On Mon, Jan 4, 2016 at 8:52 PM, Dilip Kumar <dilipbal...@gmail.com> wrote:
> One strange behaviour, after increasing number of processor for VM,
> max_parallel_degree=0; is also performing better.

So, you went from 6 vCPUs to 8?  In general, adding more CPUs means
that there is less contention for CPU time, but if you already had 6
CPUs and nothing else running, I don't know why the backend running
the query would have had a problem getting a whole CPU to itself.  If
you previously only had 1 or 2 CPUs then there might have been some
CPU competition with background processes, but if you had 6 then I
don't know why the max_parallel_degree=0 case got faster with 8.
Anyway, I humbly suggest that this query isn't the right place to put
our attention.  There's no reason why we can't improve things further
in the future, and if it turns out that lots of people have problems
with the cost estimates on multi-batch parallel hash joins, then we
can revise the cost model.  We wouldn't treat a single query where a
non-parallel multi-batch hash join run slower than the costing would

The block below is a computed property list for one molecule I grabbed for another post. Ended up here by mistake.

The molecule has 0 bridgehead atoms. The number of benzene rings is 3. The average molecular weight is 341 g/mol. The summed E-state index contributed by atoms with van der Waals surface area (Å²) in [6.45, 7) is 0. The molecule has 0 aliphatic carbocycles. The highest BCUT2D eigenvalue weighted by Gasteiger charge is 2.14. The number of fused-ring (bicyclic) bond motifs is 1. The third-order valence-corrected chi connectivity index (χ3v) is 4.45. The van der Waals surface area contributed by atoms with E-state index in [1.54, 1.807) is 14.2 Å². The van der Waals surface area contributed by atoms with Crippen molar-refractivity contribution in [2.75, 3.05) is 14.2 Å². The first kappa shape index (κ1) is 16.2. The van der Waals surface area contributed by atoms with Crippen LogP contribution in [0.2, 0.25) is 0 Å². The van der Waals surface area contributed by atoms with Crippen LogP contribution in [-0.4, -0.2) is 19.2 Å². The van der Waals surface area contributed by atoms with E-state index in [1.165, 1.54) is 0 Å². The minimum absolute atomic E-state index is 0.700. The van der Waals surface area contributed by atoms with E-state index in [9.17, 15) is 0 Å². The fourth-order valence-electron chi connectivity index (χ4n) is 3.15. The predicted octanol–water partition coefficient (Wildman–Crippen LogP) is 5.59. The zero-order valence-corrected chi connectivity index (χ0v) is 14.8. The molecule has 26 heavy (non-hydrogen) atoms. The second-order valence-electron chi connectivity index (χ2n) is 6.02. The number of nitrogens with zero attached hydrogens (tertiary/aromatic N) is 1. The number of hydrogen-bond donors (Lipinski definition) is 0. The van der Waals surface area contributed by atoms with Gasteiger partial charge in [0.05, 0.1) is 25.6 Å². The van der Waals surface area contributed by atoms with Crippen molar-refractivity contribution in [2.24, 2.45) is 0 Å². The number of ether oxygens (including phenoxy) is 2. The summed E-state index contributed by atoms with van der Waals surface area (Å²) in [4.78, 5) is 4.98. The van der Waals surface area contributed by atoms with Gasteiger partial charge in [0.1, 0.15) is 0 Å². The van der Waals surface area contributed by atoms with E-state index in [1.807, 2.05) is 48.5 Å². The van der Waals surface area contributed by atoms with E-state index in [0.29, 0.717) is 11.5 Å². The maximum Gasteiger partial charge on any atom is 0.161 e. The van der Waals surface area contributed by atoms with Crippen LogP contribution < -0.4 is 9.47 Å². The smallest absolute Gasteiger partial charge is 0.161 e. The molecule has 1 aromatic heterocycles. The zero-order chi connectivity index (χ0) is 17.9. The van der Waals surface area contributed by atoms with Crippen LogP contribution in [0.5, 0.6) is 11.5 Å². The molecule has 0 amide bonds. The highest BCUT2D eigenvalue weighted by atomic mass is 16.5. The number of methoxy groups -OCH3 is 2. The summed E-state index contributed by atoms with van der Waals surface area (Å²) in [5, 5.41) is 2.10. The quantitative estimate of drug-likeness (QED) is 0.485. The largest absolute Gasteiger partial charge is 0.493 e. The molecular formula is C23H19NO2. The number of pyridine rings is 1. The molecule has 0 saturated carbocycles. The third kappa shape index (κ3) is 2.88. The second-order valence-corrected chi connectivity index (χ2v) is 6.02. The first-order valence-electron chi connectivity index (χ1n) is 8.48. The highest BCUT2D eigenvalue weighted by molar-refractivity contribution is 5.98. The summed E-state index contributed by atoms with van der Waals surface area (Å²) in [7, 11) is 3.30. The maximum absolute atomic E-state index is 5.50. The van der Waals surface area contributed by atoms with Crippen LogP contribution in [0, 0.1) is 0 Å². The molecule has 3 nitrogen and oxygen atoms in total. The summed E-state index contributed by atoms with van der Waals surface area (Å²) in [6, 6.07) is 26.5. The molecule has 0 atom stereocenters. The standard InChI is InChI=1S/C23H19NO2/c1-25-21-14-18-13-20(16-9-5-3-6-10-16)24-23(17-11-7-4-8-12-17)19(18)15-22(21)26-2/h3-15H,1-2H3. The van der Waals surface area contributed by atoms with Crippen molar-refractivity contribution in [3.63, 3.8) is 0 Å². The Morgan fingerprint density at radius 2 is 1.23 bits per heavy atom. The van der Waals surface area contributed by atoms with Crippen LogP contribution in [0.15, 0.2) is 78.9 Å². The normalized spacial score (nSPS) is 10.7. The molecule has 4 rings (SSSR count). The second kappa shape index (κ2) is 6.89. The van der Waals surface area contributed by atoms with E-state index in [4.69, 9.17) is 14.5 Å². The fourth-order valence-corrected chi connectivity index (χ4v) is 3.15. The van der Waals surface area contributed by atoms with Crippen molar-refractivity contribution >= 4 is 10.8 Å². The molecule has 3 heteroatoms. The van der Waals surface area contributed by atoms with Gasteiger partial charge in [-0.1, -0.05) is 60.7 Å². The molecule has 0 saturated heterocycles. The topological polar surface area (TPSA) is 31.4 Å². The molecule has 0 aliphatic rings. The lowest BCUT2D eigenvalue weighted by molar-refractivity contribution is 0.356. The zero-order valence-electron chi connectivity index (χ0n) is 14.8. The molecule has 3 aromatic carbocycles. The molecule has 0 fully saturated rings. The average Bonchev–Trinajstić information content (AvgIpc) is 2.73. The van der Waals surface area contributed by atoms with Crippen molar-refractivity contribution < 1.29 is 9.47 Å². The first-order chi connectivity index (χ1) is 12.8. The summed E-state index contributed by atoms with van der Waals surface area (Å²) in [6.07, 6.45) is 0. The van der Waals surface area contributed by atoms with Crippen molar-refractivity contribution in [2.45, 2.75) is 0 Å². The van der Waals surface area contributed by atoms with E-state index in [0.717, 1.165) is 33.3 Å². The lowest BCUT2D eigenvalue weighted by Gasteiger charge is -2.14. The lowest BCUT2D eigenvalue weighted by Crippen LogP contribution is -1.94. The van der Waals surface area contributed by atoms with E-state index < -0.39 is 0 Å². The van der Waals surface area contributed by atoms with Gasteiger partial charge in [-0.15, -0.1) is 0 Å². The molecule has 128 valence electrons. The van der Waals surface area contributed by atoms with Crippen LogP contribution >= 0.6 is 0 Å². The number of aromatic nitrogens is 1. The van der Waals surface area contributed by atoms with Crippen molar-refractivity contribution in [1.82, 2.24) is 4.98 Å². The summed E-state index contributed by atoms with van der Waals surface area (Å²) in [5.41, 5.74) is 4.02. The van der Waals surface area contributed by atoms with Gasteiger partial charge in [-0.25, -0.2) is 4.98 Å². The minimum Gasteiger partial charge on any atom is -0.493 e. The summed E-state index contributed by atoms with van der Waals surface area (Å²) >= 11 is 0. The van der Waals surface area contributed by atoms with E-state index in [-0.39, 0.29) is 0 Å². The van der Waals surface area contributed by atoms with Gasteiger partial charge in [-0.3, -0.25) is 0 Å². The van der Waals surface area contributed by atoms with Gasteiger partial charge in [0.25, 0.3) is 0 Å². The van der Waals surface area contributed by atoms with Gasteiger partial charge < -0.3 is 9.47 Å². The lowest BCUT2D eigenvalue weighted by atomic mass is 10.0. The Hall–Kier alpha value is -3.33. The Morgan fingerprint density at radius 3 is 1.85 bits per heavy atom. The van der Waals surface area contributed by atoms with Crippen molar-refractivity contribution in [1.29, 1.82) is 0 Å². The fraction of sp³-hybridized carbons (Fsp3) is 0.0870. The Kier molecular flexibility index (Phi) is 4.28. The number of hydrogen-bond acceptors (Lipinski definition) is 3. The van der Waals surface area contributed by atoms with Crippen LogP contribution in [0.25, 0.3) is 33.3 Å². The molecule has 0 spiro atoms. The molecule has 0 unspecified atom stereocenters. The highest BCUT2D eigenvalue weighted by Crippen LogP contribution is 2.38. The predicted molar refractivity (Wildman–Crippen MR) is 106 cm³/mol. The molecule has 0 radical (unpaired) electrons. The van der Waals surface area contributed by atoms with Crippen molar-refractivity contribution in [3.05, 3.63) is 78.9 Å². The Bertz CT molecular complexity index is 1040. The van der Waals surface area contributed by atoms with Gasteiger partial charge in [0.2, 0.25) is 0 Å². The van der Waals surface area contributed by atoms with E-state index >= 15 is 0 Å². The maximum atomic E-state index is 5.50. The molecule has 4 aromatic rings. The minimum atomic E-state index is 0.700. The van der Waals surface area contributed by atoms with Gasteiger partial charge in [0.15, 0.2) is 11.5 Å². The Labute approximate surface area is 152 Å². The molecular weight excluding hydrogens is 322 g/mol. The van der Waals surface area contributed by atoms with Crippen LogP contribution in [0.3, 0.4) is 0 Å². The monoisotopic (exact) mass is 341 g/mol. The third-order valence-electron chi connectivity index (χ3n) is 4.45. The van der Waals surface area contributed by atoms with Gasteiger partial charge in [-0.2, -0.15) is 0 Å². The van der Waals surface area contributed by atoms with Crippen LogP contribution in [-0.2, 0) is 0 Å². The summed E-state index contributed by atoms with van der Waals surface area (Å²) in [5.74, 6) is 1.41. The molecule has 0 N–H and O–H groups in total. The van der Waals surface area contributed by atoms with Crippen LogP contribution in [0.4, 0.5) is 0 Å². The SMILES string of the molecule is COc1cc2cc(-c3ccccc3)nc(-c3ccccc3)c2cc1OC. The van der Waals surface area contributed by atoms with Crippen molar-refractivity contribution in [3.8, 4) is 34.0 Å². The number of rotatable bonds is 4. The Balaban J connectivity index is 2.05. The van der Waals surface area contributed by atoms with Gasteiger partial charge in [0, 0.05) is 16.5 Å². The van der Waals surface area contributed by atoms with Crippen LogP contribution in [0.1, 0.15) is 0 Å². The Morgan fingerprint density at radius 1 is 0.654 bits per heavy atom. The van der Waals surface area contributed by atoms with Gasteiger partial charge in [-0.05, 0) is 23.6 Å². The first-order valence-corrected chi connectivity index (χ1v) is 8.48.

suggest as a reason to revise the cost model for that case, and I
don't think this patch should be held to a higher standard.  In this
particular case, you can easily make the problem go away by tuning
configuration parameters, which seems like an acceptable answer for
people who run into this, unless it becomes clear that this particular
problem is widespread and can't be solved without configuration
changes that introduce other issues at the same time.

Keep in mind that, right now, the patch is currently doing just about
the simplest thing possible, and that's working pretty well.  Anything
we change at this point is going to be in the direction of adding more
complexity than what I've got right now and more than we've got in the
corresponding non-parallel case.  That's OK, but I think it's
appropriate that we only do that if we're pretty sure that those
changes are going to be an improvement.  And I think, by and large,
that we don't have enough perspective on this to know that at this
point.  Until this gets some wider testing, which probably isn't going
to happen very much until this gets committed, it's hard to say which
problems are just things we're artificially creating in the lab and
which ones are going to be annoyances in the real world.  Barring
strenuous objections or discovery of more serious problems with this
than have turned up so far, I'm inclined to go ahead and commit it
fairly soon, so that it attracts some more eyeballs while there's
still a little time left in the development cycle to do something
about whatever the systematic problems turn out to be.

Robert Haas
EnterpriseDB: http://www.enterprisedb.com
The Enterprise PostgreSQL Company

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